Friday, October 23, 2009
Old Friends, New Adventures
Nothing can make you feel more like a kid again than having fun with friends you were kids with once. I'm experiencing that great pleasure this weekend with two friends from my long-ago youth: Tom and Dave. I knew these two guys when we were all teenagers back in the 1950s, running around a lake in southern Michigan where we all grew up. Despite living hundreds of miles apart now, they've stayed in touch with each other all these years, going on many outdoor adventures together all over the country. And this year they decided to have an outdoor adventure in the Adirondacks that included me. And I couldn't wait to show them "my" Saratoga woods and waterways.
Yesterday we climbed to a Hudson River overlook in Moreau Lake State Park, wearing just jeans and T-shirts in the unseasonable warmth. So we were looking forward to a pleasant paddle on the river this morning. Except that the temperature plummeted to around 35 degrees overnight. And a brisk wind was riffling the water. Undaunted, we bundled up and set forth downstream toward the Sherman Island Dam, the two guys in a tandem canoe, I in my little Hornbeck.
And it was cold! But never mind. We were tough. Besides, the glowing autumn colors along the riverbank helped us to feel a bit warmer. As did the exertion of paddling against the wind.
When we reached Rippled Rocks Point we slipped back into the marsh and behind Three Pine Island, well out of the wind. The sun even brightened to glow a bit warmer through the general cloud cover. We landed our boats to walk about on the rocks and stretch our cold-stiffened hips and legs. Although much of the autumn color is fading by now, the blueberry bushes poking up among the rocks were as red as red could be.
One tiny blueberry bush even had new blossoms. Now, why would a bush do that, with no hope this late in the season of ever producing fruit? Mysteries abound.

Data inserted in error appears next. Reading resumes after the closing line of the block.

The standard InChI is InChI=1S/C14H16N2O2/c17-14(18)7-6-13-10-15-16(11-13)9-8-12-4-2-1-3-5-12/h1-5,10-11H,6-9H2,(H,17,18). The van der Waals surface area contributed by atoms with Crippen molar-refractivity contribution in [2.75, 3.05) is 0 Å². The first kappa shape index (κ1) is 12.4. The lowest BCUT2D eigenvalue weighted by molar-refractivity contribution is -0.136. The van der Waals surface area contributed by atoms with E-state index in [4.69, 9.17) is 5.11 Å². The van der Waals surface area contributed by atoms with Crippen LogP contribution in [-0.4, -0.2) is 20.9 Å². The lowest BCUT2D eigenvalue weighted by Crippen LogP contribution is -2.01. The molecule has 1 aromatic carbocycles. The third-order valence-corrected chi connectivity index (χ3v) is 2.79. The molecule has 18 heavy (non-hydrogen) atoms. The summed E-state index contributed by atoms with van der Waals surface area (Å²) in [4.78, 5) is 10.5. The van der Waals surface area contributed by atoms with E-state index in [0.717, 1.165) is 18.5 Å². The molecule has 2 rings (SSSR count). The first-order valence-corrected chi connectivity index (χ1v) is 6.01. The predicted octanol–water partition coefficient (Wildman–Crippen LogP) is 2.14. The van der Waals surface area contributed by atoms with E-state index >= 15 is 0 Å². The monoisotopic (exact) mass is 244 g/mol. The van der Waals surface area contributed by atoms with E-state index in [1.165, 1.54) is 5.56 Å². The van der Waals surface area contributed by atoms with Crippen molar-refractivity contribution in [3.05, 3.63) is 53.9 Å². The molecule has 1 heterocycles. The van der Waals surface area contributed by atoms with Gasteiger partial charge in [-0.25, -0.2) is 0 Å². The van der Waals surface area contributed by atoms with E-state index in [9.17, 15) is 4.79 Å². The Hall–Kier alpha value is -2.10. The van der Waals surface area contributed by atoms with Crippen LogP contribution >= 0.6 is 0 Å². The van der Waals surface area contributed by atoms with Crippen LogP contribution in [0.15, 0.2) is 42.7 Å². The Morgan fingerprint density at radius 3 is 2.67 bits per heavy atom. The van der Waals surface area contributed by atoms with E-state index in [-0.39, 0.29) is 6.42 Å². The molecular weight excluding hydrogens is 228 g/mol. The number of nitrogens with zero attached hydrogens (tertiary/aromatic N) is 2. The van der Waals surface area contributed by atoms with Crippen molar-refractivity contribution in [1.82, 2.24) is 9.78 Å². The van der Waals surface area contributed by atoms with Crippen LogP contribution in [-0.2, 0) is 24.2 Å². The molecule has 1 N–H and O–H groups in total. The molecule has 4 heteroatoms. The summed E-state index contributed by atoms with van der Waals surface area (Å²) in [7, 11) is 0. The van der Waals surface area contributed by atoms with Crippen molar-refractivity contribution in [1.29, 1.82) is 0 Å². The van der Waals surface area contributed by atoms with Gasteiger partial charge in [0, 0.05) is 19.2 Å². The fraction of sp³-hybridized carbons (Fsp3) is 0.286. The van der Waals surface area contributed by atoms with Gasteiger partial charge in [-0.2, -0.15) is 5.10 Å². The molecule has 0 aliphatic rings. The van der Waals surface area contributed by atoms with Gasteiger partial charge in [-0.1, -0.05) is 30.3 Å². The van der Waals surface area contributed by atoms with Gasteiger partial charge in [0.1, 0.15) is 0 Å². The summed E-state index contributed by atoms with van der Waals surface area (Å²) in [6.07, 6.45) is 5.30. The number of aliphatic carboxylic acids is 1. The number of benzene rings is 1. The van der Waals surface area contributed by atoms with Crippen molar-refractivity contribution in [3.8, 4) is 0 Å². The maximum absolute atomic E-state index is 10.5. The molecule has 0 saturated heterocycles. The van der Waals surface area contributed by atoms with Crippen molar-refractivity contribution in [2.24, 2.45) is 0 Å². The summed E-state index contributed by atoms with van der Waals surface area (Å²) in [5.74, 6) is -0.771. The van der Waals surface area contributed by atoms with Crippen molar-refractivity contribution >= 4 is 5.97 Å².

Our paddle back to the boat launch was aided by the wind at our backs, so we still had energy to spare for further adventures. So off we went to the lake part of Moreau Lake State Park, this time for a walk, not a paddle. I was oh, so hoping we might spy that moose that's been visiting the park of late, and send the guys home with an experience to remember. Well, we didn't see any moose, nor any sign of it, but we did find something that stopped us dead in our tracks: an Osprey, dead, sprawled on it belly in the sand.
An experienced bird hunter who knows what shot birds look like, Dave examined the Osprey and surmised that it had been shot through the belly while flying, the bullet passing through and piercing one of its legs as well. What a travesty! We all shook our heads in sadness over the senseless killing of this magnificent, legally protected, bird. I couldn't help but marvel, though, over this chance to really look up close at a bird I've only seen soaring way up high over my head.
We were pondering whether to leave the Osprey lying where it was or carry it back to the park headquarters, when Peter, the park manager, came driving along the trail, looking for stragglers like us who were supposed to have left the parking lot by 3:30 p.m. We were glad to be able to tell him about the dead bird before we were seen carrying it and possibly suspected of causing its death (which could lead to substantial fines). Peter forgave us our parking violation and asked us to carry the Osprey to the park's nature center. Which we did. Or rather, Dave did. What a game guy! (That bird was beginning to reek.)
Tomorrow, new adventures await. You never know what you might find.